Having been to Tokyo several times, there really only a few goals in mind for this stay: people watch, enjoy the Conrad and feed. Here are some highlights of this Saturday’s feeding frenzy:Tsukiji Fish Market – Haven eaten at Sushi Dai and Sushi Daiwa already (must-go if you haven’t, really worth the wait!), we decided to skip the hour long line for Sushi Dai for the only 20 minute queue for some donburi (rice bowl dish). My toro and uni combo did not disappoint. It was served with a miso soup and what I thought were potatoes but were sacs of fish eggs (I think). Surprising but yummy. I have a picture of the name of the donburi restaurant on my slr and will upload shortly.
Breakfast at the Conrad Executive Lounge – After the windy walk back to the hotel, we hit the executive lounge for “coffee”, which turned into a full breakfast. The scones had a refreshing zip of yuzu, the doughnut (and I’m not usually a fan) was light and fluffy, and the baguette was perfectly crusty. All textures and flavors missing from my early morning breakfast. With the carb overload, it’s not surprising that I took a 2 hour nap after. No regrets though. In fact, I’m really hoping they serve the scones again tomorrow.
Ramen Street – Tokyo Station – The grand plan was to go on a ramen tasting spree at Ramen Street in Tokyo Station. That was the plan. Our first stop was Rokurinsha, the grand daddy of tsukemen or dipping ramen. (You can read more about it here: http://www.ramenadventures.com/2010/03/rokurinsha-at-tokyo-ramen-street.html ) We were going to order one bowl of ramen to share and then move next door, and so on and so on. Then we encountered this:
If you can’t read Japanese, that sign says that it’s an hour wait from that point. Making my grand plan even more unachievable was my little excursion to once again get some “coffee”, which I did find in a shop that sold fish shaped, custard-filled snacks, just around the corner from Ramen Street. Of course I bought one. The crispy and piping hot fish shaped cake was filled with glorious melted chocolate. Ugh. So good. It kept our hunger under control while we were in line but it really ended all our plans for a ramen “tour”.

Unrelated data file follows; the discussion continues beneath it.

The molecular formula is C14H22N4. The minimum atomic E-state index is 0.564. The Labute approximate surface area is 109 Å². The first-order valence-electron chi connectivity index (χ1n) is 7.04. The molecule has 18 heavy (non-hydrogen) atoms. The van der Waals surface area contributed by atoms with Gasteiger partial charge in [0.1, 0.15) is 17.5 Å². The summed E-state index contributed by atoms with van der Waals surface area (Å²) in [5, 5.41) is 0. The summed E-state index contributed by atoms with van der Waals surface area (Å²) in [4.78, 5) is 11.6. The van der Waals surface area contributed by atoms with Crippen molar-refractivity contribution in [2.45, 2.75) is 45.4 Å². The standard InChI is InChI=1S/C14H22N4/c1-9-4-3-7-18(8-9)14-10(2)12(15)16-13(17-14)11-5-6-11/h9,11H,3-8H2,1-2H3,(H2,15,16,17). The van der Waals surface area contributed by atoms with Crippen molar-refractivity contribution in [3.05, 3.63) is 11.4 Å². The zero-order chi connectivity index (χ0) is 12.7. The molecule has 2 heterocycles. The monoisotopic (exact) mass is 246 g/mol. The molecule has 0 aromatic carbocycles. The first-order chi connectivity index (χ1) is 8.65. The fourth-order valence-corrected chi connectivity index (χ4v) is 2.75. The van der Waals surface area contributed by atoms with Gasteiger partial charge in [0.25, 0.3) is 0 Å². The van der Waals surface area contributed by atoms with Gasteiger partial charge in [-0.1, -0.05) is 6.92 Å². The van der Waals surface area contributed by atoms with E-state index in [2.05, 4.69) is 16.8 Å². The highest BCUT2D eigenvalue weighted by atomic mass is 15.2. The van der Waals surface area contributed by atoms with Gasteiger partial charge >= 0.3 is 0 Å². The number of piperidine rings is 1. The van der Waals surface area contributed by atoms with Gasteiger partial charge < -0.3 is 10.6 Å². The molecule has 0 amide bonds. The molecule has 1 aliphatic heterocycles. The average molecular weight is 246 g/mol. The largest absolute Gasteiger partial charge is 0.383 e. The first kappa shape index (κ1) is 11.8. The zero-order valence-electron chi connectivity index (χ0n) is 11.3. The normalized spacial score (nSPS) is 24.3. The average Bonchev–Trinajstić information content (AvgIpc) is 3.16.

As for the ramen, I loved it. It was opposite of everything that I can’t stand about ramen: thin and mushy noodles, a one-dimensional watery base and chewy pieces of pork that are used as filling rather than accents. The noodles were al dente. The soup was flavorful and rich, with tender cuts of pork – it’s really no surprise that this city has a love affair with tetsumen ramen. Found this great primer on how to enjoy tetsumen ramen: http://www.ramenadventures.com/2009/10/tetsu-in-bunkyo.html Don’t make the mistake that my dining companion did of gulping down the soup -it’s thick and the flavor (and salt) can be overwhelming in large doses. Unlike other ramen, the soup is a dipping sauce highlighting the noodles, which are the star of the show. After the noodles have all been slurped up, then you can add broth to thin out the dipping sauce and enjoy the flavorful soup.
It was worth the hour long wait. And I’m not embarassed to say, we went back for another round of “fish cakes” for dessert.Will have another post on our post-ramen walk in Harujuku and our dinner tonight at the Molecular Laboratory at the Mandarin Oriental. Stay tuned.